Sheriff seeks police powers Pa. Sheriff's group wants authority to make arrests
BY BRETT HAMBRIGHT, Staff Writer
There's enough crime to "go around," according to Lancaster County Sheriff Mark Reese.
So, Reese asks, why not have more qualified professionals fighting it?
Reese, along with sheriff departments across the state, are hoping to secure more power and authorization to arrest when confronted with criminal activity.
As it stands, Reese explained, local deputy sheriffs are permitted to charge only in minor crimes, mostly traffic violations, that they witness first-hand.
Those cases are limited. Reese said his crew is willing -- and able -- to do much more.
"There are things we come across, but since our hands are tied, we can't act on it," Reese said this week. "It doesn't seem right that we have to call police to respond and do the charges -- when we can do that."
The Pennsylvania Sheriffs' Association is drafting potential legislation to be submitted to lawmakers that would essentially give sheriffs more police-like authority.
The Sheriffs Association is in ongoing talks with groups, including state associations for police, county commissioners and district attorneys, who question the proposed changes.
Reese said a deputy sheriff's training -- 760 hours over 19 weeks -- is very similar to a police officer's curriculum at the academy.
"We're like an extension of the police department," Reese said. "And there's enough work to go around. We are very capable of doing these things."
Local skeptics, however, are leery of sheriff deputies crossing into police territory.
Lancaster County District Attorney Craig Stedman said he has "serious concerns" over the potential change in procedure.
"I'm not as concerned about who handles a case as long as they are handled properly and as effectively as possible," he said, noting the increased power would translate to a lot more work for the sheriff's office.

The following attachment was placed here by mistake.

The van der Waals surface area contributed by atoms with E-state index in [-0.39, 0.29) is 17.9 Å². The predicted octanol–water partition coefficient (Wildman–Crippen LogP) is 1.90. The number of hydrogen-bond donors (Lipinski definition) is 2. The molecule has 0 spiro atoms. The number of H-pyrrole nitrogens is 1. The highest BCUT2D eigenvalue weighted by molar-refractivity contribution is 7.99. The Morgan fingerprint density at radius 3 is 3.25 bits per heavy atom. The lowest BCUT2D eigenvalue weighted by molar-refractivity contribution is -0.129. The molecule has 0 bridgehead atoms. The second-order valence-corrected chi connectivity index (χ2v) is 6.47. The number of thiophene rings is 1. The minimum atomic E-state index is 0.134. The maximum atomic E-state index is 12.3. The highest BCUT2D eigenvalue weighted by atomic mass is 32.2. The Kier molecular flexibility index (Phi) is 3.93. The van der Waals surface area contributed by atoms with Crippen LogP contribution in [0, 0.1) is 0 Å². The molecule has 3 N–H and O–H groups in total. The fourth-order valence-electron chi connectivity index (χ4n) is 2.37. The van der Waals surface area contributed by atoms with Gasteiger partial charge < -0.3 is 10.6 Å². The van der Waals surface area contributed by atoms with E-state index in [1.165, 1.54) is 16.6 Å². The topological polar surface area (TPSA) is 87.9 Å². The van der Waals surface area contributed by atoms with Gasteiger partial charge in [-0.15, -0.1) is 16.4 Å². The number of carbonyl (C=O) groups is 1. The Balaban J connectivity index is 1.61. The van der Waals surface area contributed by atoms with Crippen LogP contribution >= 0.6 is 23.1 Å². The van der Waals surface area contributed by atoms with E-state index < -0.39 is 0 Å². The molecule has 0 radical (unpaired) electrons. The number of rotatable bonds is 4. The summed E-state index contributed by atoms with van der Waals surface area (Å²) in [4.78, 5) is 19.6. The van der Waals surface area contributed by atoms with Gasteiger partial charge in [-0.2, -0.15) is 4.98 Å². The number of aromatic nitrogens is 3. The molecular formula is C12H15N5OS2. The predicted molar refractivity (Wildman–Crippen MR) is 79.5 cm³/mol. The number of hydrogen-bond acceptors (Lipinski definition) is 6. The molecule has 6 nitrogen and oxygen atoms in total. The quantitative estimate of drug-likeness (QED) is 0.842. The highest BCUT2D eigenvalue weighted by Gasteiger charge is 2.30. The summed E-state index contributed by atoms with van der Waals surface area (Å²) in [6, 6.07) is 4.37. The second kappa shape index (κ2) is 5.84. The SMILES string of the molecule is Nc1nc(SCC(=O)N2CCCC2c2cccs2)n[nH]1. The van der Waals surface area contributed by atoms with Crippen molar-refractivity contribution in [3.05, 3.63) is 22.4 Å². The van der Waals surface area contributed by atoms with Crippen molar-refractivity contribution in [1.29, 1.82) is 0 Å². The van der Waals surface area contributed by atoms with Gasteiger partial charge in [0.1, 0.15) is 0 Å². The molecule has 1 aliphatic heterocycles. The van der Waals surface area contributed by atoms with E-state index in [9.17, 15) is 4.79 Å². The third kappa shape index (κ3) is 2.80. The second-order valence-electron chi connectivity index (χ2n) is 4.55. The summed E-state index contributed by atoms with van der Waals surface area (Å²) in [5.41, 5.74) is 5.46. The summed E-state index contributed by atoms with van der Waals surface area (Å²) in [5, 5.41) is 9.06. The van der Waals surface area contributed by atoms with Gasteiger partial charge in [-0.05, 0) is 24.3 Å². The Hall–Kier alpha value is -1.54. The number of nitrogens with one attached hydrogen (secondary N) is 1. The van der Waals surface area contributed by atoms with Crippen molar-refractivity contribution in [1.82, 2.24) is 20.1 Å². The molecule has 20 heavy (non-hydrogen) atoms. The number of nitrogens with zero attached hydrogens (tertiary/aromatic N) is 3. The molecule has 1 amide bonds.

"As a practical matter, our sheriffs are resource-challenged, and filing charges on even a simple case certainly consumes resources," Stedman said, "so I don't see how this would be possible here."
Reese claims it would be business as usual if his 60 deputies were granted increased authority.
Deputies already encounter criminal activity every day while serving warrants, protection-from-abuse orders and other court orders. This would merely enable deputies to do something about it, Reese said.
"We don't look for (specific crime), but when we come across it, let us handle things," Reese said, using PFA violations and DUI and drug crimes as examples. "We know (police) get stretched thin, so use us."
East Cocalico police Chief George Beever said his officers can handle their current workload.
"That's what we're here for," Beever said. "I appreciate what the sheriffs do, and I can see where they're coming from. (But) they work more on the civil side; we are more on the criminal side."
Beever, president of the county's Police Chiefs' Association, said that separation is necessary.
"We don't try to do their jobs," he said.
Reese said he isn't trying to step on toes and won't give his deputies more than they can handle.